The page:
Where to start with this book? I can’t say that I had really high expectations for this one. But I had hope, I think? I could see the potential? Unfortunately, this book was a massive disappointment. I can find hardly any redeemable qualities, other than the fact that Quinn’s story is, in fact, inconceivable. So kudos to whoever came up with the name, it was spot on.

First of all, the writing was an unfortunate combination of boring, confusing, and just generally mediocre. I spent literally the first 40% of the book just trying to figure out who  half the characters were, because it kept changing how it would refer to each character. When we were reading from Quinn’s perspective, she would have thoughts about “her dad” or “her mom”, but then whenever one of them spoke, they were always referred to as “Gabe” and “Katherine”. For a huge chunk of the book I thought Gabe was her brother. In addition, there were so many POVs that it ended up just leaving me confused and irritated. The writing itself was also incredibly dry and boring. There was very little “show” and WAY too much “tell”. The pacing was weird, as the first 3/4 of the book is basically her just trying to figure out how she got pregnant, all the while never actually talking about the pregnancy itself, then the last 1/4 introduces this ridiculous magical realism system that makes absolutely no sense. Then, the resolution happens and sooo many loose ends were left untouched. It was actually really frustrating.

Top it all off with the fact that I didn’t like ANY of the characters. Quinn was meant to be the rational solver of the huge mystery, and I ended up being really annoyed with her whole personality, and honestly I think she was madder than the Mad Hatter. Her family was dramatic, and the communication between all of them was entirely unrealistic and discombobulated. Her father and her sister were AWFUL. Her father was a horrible and abusive human being, and I ended up almost siding with him because is daughter has completely lost it. Her sister was immature, pouty, and obnoxious. Plus, all of the side characters that we got glimpses of in different POV didn’t add to the story at all, and just made it harder to keep track of who was who.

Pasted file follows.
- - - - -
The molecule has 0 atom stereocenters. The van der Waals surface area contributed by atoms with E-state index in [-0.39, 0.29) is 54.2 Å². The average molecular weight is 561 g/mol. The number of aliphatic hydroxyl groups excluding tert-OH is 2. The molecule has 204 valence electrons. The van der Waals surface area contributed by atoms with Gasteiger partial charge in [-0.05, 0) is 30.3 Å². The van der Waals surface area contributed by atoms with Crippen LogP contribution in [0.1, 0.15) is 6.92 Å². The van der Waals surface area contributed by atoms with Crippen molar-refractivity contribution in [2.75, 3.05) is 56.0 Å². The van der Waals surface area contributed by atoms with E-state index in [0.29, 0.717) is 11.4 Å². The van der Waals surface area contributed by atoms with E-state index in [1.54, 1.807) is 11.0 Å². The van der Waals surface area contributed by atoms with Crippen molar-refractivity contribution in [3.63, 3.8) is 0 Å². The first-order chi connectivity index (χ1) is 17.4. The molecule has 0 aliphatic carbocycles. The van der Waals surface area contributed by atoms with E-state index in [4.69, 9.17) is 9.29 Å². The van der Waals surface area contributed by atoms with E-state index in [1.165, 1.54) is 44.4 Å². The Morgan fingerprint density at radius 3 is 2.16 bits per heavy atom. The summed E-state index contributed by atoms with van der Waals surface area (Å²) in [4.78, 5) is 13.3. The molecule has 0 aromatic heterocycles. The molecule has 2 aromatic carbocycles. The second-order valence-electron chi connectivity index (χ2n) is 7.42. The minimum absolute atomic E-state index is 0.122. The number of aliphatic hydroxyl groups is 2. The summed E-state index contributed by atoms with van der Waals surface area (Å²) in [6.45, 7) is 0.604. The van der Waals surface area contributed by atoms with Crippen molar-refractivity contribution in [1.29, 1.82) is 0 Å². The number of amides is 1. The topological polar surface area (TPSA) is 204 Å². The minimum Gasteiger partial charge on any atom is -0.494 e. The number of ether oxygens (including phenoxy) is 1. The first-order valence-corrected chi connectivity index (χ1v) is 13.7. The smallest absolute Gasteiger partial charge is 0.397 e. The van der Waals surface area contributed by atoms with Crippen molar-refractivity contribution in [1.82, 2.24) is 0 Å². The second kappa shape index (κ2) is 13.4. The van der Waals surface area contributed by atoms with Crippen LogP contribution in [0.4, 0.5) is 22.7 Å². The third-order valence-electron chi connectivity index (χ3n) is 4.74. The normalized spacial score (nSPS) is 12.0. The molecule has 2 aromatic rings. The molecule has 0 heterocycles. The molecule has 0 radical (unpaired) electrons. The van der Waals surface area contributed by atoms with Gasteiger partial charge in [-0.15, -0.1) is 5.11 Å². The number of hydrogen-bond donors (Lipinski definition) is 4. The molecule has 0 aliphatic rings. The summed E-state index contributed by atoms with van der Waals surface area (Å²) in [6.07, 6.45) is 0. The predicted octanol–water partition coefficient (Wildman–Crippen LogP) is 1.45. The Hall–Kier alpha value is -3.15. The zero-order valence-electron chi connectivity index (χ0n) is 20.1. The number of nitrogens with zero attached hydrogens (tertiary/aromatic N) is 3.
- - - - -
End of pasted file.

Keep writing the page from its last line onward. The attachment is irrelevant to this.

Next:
This book had so much potential. It could have been such an interesting exploration of mental health, teenage pregnancy, and family relationships in the public eye (her father is a government….something? Senator? I don’t even know), and the last-minute introduction of the magical realism just felt like a cop-out.

The only reason this book got rounded up from 1.5 stars is, up until the big reveal, I was actually kind of interested in the whole mystery. I was curious to see what had really happened. And then I found out. Nope. Why? *sighs* I honestly haven’t read a book this disappointing in a REALLY long time.


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Review: Noteworthy

31447601Noteworthy by Riley Redgate

Release Date: May 2, 2017 (YES this review is super late. I am SORRY)

Publisher: Harry N. Abrams

Themes: arts school, gender, sexuality, music, singing (a cappella), class relations, disability

My Rating: ★★★★★

Goodreads Summary: Jordan Sun is embarking on her junior year at the Kensington-Blaine Boarding School for the Performing Arts, hopeful that this will be her time: the year she finally gets cast in the school musical. But when her low Alto 2 voice gets her shut out for the third straight year—threatening her future at Kensington-Blaine and jeopardizing her college applications—she’s forced to consider nontraditional options. In Jordan’s case, really nontraditional. A spot has opened up in the Sharpshooters, Kensington’s elite a cappella octet. Worshipped…revered…all male. Desperate to prove herself, Jordan auditions in her most convincing drag, and it turns out that Jordan Sun, Tenor 1, is exactly what the Sharps are looking for. Jordan finds herself enmeshed in a precarious juggling act: making friends, alienating friends, crushing on a guy, crushing on a girl, and navigating decades-old rivalries. With her secret growing heavier every day, Jordan pushes beyond gender norms to confront what it means to be a girl (and a guy) in a male-dominated society, and—most importantly—what it means to be herself.


My Review

I received this book as an eARC from NetGalley in exchange for an honest review. All opinions are my own.